The range (ri) between the location of the i-th SATPS satellite and the SATPS receiver is equal to the speed of light c times (Δti), wherein (Δti) is the time difference between the SATPS receiver's clock and the time indicated by the satellite when it transmitted the relevant phase. However, the SATPS receiver has an inexpensive quartz clock which is not synchronized with respect to the much more stable and precise atomic clocks carried on board the satellites. Consequently, the SATPS receiver estimates a pseudo-range (pri) (not a true range) to each satellite.

After the SATPS receiver determines the coordinates of the i-th SATPS satellite by demodulating the transmitted ephemeris parameters, the SATPS receiver can obtain the solution of the set of the simultaneous equations for its unknown coordinates (x0, y0, z0) and for unknown time bias error (cb). The SATPS receiver can also determine velocity of a moving platform.

In one embodiment of the present invention, the positioning system comprises a Differential Global Positioning System (DGPS), which is a technique that significantly improves both the accuracy and the integrity of the Global Positioning System (GPS).

The differential GPS receiver can include: (a) a real time code differential GPS; (b) a post-processing differential GPS; (c) a real-time kinematic (RTK) differential GPS that includes a code and carrier RTK differential GPS receiver. The differential GPS receiver can obtain the differential corrections from different sources.

The differential GPS receiver can obtain the differential corrections from a Reference (Base) Station. The fixed Base Station (BS) placed at a known location determines the range and range-rate measurement errors in each received GPS signal and communicates these measurement errors as corrections to be applied by local users. The Base Station (BS) has its own imprecise clock with the clock bias CBBASE. As a result, the local users are able to obtain more accurate navigation results relative to the base station location and the base station clock. With proper equipment, a relative accuracy of 5 meters should be possible at distances of a few hundred kilometers from the Base Station.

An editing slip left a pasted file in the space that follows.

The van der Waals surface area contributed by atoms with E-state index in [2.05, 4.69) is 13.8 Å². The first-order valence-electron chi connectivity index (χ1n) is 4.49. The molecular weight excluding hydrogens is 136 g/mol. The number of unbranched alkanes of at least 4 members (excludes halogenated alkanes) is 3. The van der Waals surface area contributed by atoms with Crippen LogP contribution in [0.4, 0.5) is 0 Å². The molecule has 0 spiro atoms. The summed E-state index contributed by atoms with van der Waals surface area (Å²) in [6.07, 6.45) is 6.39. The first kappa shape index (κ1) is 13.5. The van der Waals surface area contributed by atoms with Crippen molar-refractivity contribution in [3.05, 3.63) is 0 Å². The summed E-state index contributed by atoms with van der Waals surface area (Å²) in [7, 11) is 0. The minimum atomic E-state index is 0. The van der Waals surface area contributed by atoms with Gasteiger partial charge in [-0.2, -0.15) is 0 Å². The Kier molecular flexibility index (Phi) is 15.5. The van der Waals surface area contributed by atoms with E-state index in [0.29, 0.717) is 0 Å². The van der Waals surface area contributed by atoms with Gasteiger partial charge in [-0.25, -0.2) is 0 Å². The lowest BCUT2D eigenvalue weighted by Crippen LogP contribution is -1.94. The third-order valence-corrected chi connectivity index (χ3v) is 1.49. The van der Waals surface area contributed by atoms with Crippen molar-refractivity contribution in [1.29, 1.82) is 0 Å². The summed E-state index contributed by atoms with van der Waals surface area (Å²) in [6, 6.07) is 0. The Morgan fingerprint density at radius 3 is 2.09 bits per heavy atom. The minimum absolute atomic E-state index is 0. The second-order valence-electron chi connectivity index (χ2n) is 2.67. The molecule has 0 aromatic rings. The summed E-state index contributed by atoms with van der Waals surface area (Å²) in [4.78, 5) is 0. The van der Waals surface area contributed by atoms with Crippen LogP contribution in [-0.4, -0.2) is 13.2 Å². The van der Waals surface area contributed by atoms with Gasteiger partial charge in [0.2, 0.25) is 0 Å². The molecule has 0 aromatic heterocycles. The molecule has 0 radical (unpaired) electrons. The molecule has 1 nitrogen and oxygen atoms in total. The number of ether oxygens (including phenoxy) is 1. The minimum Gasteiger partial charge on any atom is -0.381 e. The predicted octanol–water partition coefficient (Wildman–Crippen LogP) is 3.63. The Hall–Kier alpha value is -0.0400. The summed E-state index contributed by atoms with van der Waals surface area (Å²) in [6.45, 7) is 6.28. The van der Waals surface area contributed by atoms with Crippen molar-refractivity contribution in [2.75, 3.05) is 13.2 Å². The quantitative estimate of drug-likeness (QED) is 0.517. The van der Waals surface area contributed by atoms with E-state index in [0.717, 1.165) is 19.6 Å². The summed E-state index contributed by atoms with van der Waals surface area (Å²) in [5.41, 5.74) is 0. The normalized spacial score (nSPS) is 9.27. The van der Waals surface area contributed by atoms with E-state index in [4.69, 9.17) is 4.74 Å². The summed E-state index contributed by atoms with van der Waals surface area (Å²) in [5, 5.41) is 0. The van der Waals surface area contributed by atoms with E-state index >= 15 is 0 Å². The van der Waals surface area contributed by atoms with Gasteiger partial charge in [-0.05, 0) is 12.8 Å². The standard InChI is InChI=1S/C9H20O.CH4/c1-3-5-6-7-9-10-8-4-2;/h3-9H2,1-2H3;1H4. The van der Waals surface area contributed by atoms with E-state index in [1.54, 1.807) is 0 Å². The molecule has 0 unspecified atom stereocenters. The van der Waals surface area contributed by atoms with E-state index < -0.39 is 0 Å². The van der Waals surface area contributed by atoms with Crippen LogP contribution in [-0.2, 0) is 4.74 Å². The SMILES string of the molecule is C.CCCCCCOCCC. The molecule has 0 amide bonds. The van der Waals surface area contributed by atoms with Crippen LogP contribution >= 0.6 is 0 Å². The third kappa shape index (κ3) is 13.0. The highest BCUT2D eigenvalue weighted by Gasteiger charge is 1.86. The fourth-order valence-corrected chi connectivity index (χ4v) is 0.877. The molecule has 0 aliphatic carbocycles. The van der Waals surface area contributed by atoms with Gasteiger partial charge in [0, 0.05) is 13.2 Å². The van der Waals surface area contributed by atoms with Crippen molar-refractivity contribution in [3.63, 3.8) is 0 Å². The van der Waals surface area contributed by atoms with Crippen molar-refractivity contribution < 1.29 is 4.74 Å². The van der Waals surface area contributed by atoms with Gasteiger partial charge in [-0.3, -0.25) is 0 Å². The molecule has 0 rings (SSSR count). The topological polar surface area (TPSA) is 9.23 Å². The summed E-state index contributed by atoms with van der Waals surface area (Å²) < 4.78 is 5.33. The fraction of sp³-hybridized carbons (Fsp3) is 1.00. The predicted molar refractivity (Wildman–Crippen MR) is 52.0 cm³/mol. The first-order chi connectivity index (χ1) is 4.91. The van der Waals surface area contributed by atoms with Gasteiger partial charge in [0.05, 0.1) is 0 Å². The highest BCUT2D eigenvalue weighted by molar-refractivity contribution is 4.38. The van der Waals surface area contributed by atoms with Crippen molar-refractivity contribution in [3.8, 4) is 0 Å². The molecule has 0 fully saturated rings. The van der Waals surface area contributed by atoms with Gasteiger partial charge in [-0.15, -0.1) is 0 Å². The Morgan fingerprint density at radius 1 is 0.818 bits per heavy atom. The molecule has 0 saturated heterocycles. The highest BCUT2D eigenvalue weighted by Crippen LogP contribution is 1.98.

The differential corrections can be also obtained from the Wide Area Augmentation System (WAAS). The WAAS system includes a network of Base Stations that uses satellites (initially geostationary satellites—GEOs) to broadcast GPS integrity and correction data to GPS users. The WAAS provides a ranging signal that augments the GPS, that is the WAAS ranging signal is designed to minimize the standard GPS receiver hardware modifications. The WAAS ranging signal utilizes the GPS frequency and GPS-type of modulation, including only a Coarse/Acquisition (C/A) PRN code. In addition, the code phase timing is synchronized to GPS time to provide a ranging capability. To obtain the position solution, the WAAS satellite can be used as any other GPS satellite in satellite selection algorithm. The WAAS provides the differential corrections free of charge to a WAAS-compatible user. The accuracy of this method is less than 1 meter.

In one embodiment of the present invention, the positioning system comprises the real time kinematic (RTK) GPS system. The RTK differential GPS receiver can be used to obtain the position locations with less than 2 cm accuracy. The RTK differential GPS receiver receives the differential corrections from a Base Station placed in a known location within (10-50) km from the local user.

For the high accuracy measurement, the number of whole cycle carrier phase shifts between a particular GPS satellite and the RTK GPS receiver is resolved because at the receiver every cycle will appear the same. Thus, the RTK GPS receiver solves in real time an “integer ambiguity” problem, that is the problem of determining the number of whole cycles of the carrier satellite signal between the GPS satellite being observed and the RTK GPS receiver. Indeed, the error in one carrier cycle L1 (or L2) can change the measurement result by 19 (or 24) centimeters, which is an unacceptable error for the centimeter-level accuracy measurements.